It’s a sign of how deep my despair became, and yet how stubbornly I avoided dealing with the subject via official medical channels because of my weird fear of doctors and hospitals, that I started sitting on a ball – and indeed that I still sit on a ball, that I’m sitting on a ball as I write this. A giant inflatable yoga ball. Apologies if that’s shattered your image of me lounging in a Jacuzzi smoking a cigar while dictating these words to an impatient and topless Hungarian supermodel. But, no, I’m perched alone on a preposterous piece of back-strengthening furniture in my bedroom in Kilburn surrounded by dusty piles of books and old souvenirs from the Cambridge Footlights.

  You have no idea how greatly sitting on a ball offends me aesthetically and challenges my sense of who I am. Or maybe you do. After all, you have bought a book written by me – you’re probably aware of my tweedy image. You’ve probably guessed that all things ‘new age’ tend to make me raise a sceptical eyebrow. And a sceptical fist, which I bang sceptically on the table while wryly starting a sceptical chant of ‘Fuck off! Fuck off! Fuck off!’ before starting sceptically to throw stuff and scream: ‘You can shove your trendy scientifically unsubstantiated bullshit up your uncynical anuses!’

  To me, sitting on a ball feels a bit wind chimes. It’s got a touch of the homeopathic about it. In homeopathic terms: a massive overdose. It smacks of wheat intolerance. Which, to me, smacks of intolerance. And I’m very intolerant of it.

  The other major lifestyle change I adopted was walking. That was the only thing about which there appeared to be any consensus among the people offering me advice: that walking, even if it hurt, always helped. Resting, oddly, did not. Resting oddly certainly didn’t. (Take that, Lynne Truss!) Walking was something I could do. This was so much more approachable as a solution than either the conventional medicine route (doctors, painkillers, scans, scalpels, unconsciousness) or any of the trendier alternatives, a lot of which – yoga and pilates, for example – seemed to involve going to classes.

  I don’t think men can really go to yoga classes, can they? I mean, it would be weird. All the women would just think you were there in the hope of a covert ogle or to hit on them afterwards. This is what I had always suspected until I was talking to a female friend about yoga. It was a group conversation in the pub. She was extolling the virtues of her yoga classes and saying how everyone should go until one of the men present asked: ‘But wouldn’t it be weird for a man?’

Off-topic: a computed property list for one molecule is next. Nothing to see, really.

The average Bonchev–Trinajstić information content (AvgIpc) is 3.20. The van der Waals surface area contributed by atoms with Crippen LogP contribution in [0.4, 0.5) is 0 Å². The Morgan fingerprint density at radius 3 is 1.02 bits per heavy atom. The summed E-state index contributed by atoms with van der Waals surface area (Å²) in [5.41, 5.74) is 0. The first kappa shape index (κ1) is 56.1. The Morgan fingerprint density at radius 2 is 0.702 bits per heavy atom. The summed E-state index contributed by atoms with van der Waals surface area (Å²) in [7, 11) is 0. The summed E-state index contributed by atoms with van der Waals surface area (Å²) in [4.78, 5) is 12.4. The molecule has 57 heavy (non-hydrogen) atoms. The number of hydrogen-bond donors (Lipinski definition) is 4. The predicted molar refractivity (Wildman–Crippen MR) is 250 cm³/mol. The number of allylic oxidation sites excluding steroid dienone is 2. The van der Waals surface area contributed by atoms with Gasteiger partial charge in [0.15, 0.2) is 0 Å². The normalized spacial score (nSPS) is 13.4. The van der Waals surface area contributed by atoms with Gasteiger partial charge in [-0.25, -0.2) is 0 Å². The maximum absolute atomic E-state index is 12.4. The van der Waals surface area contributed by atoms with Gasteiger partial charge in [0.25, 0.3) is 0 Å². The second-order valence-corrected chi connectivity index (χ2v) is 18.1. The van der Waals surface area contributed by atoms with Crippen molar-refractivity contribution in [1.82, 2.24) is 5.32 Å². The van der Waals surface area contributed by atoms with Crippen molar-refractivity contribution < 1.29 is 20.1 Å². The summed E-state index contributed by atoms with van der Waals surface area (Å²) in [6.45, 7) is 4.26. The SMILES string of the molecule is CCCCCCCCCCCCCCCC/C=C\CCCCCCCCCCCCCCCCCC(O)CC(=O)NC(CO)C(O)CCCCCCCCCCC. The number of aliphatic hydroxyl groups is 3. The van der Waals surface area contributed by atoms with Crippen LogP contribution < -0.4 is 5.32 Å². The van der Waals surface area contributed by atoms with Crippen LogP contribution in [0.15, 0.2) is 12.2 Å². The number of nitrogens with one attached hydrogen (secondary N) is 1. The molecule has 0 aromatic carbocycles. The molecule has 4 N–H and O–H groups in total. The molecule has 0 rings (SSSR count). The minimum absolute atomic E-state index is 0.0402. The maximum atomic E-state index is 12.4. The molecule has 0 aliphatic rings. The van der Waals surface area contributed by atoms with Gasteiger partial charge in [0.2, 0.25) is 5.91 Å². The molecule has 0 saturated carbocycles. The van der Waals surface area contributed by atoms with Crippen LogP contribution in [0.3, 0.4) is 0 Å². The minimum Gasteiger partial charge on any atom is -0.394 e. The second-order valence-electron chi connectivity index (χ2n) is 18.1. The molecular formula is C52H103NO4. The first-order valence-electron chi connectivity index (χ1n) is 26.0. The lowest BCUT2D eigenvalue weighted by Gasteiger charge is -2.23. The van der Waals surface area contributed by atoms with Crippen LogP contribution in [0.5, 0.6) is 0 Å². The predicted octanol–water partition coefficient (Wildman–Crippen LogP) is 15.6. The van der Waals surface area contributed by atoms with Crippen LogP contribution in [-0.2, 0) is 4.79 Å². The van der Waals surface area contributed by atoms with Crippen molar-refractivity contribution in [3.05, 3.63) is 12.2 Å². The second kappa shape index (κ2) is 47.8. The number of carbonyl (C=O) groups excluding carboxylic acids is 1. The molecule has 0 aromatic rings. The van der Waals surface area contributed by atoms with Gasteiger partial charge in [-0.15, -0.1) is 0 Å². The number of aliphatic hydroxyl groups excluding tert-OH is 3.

She seemed surprised. She thought for a moment. Then she said: ‘Yes, you’re right. It would be really weird. I was just recommending it because I go and I like it. But, no, of course if a man turned up, we’d all assume he was a pervert.’

  But you seldom get called a pervert just for walking, unless you’re naked and circling a primary school. So I started to walk, first for half an hour and then for an hour every day, and let me tell you it has cured my back. I get the occasional niggle, but then, who doesn’t? But it doesn’t feel fragile any more and I can bend down without having to take a few minutes to plan.

  That’s the main advantage. There’s a secret other one, which is that I’ve lost about two stone in weight. But that’s incidental. I refuse to let myself be pleased about it. Or rather I’m in total denial of how pleased I am about it. I don’t want to think of myself as that vain – or to admit that I’d even noticed the lamentable chubbiness that encroached over successive Peep Show series. If it made me a bit trimmer, that’s a happy accident. Not even that, an irrelevant accident. I’m not the sort of person to care about that sort of thing: I don’t go to gyms or diet. I fear that calorie counting, if I ever tried it, would be a short hop from powdering my wig, dousing myself in scent and speaking French to passers-by. I just take a daily constitutional. In a British sort of way.

  And it turns out that I like walking. I find it relaxing – differently from, if not necessarily more than, watching television. It gives me some time to think, without the self-consciousness of having set aside some time to think. I find I’m more aware of the weather and the seasons and I have a much greater knowledge of the city I live in. If ignorance of one-way systems and not having a driving licence weren’t a handicap, I’d be able to qualify as a taxi driver.

  In this book, I’ll take you on one of my walks – and I promise I won’t go on about my back. It’s a walk through my life, really, but I’ll try to point out some of the notable London landmarks along the way so you can use it as a travel guide if you prefer. But it’s basically a weight-loss manual.